VWSD to review effects of offerings in special ed cases

Published 11:56 am Tuesday, January 18, 2011

The mother of a special education student in Vicksburg’s public schools says a settlement of her discrimination complaint against the school district is “a good start” toward providing equal opportunities here for all children.

The complaint, filed with the U.S. Department of Education Office for Civil Rights by Vicksburg resident Tammy Hosemann on behalf of her son, was settled last month — in advance of a formal determination of discrimination — following an agreement by the Vicksburg Warren School District to resolve the issues, DOE documents show.

Hosemann’s son, who has special needs, was not allowed to participate in the district’s October 2009 enrichment program offered during that term’s intercession period.

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The district’s “Resolution Agreement,” dated Dec. 2, was signed by Superintendent Dr. Elizabeth Duran Swinford, who took office in August following the retirement of former Superintendent Dr. James Price.

“It’s a beginning,” Hosemann said today of the agreement. “With the change in administration, I think there is hope that the children with disabilities will have the same opportunities as the other children.”

Swinford declined to comment on the specifics of the complaint or its resolution.

“The case precedes me,” Swinford said Friday. “It was before my time, but I am the current superintendent, so under the advice of legal counsel, anything that needs a signature I will sign.”

Price instituted intercession periods beginning in the fall of 2008 to provide extra help after each nine-week term for students having difficulty mastering skills and content for which they would be tested in the MCT2 tests in the spring.

Students who did not need remediation did not attend school during those periods.

During the second year intercession was offered, Price added an enrichment component to provide between-term activities for students who wanted to participate in an activity during the school break.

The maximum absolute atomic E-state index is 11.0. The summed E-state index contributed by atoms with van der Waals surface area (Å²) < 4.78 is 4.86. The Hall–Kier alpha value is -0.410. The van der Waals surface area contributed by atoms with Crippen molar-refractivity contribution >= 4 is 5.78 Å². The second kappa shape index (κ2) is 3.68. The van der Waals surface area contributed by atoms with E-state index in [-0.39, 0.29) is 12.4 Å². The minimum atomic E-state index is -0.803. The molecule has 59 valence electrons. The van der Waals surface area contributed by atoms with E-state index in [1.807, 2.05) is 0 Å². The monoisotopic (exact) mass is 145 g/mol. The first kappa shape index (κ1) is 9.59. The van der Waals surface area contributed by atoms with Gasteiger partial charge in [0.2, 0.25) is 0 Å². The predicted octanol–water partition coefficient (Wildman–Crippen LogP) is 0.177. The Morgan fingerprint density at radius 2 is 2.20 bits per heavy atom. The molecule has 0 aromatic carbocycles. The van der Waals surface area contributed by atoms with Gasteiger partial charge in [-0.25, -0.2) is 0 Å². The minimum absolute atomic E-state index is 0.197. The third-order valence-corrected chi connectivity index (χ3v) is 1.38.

Hosemann’s son was not required to take the MCT2 test and, therefore, she was told, he was not eligible to attend intercessions.

His class, a self-contained group of about 10 special education students, was not informed that the enrichment classes were being offered, Hosemann said.

When she contacted then-director of special education and federal programs Dr. Susan Bentley, Bentley denied her request for an Individualized Education Program team meeting to consider whether Hosemann’s son could attend enrichment, she said.

“We have determined that there is sufficient evidence to establish that the VWSD violated (federal special education regulations),” wrote Taylor D. August, regional director of the OCR’s Dallas office.

“Both the director of special education and the lead IEP teacher informed OCR…. their understanding is that the decision was made based on the student’s ‘unpredictable behavior,’” August wrote. “Direct evidence of discrimination consists of statements or conduct by someone involved in the decision-making process that shows that discrimination motivated the denial of an educational benefit or other adverse action.”

In its agreement, VWSD agrees to convene, before Jan. 31, a gathering of parents and guardians of the students who were in Hosemann’s child’s class in October 2009 to determine if any “educational harm” resulted from the students not attending intercession at that time. If harm is determined, the IEP team will determine and provide compensatory services within a reasonable period.

Also, the district promised to provide, before Feb. 28, documentation to the OCR that the meeting took place; and, by March 31, make appropriate staff available to attend a training session provided by an OCR member.

The agreement also includes a list of reporting requirements with which the district will comply, including providing further information and proof of monitoring, if OCR requests it.

Since taking office, Swinford has worked to reorganize the district’s administrative team, which has included separating the functions of special education and oversight of federal programs, and appointing two directors to the positions.

Hosemann, who has claimed in several Letters to the Editor of The Vicksburg Post that special needs student faced district discrimination in the last few years, said in a written statement she hopes the district’s reconciliation will empower parents of disabled children “to fight for their child’s rights to receive a free and appropriate education regardless of the severity of their child’s disability.”

“It is my hope that things will change in this community so that disabled children will be allowed to participate in programs offered to their typically functioning peers and be given the opportunity to grow and learn with other children,” she wrote.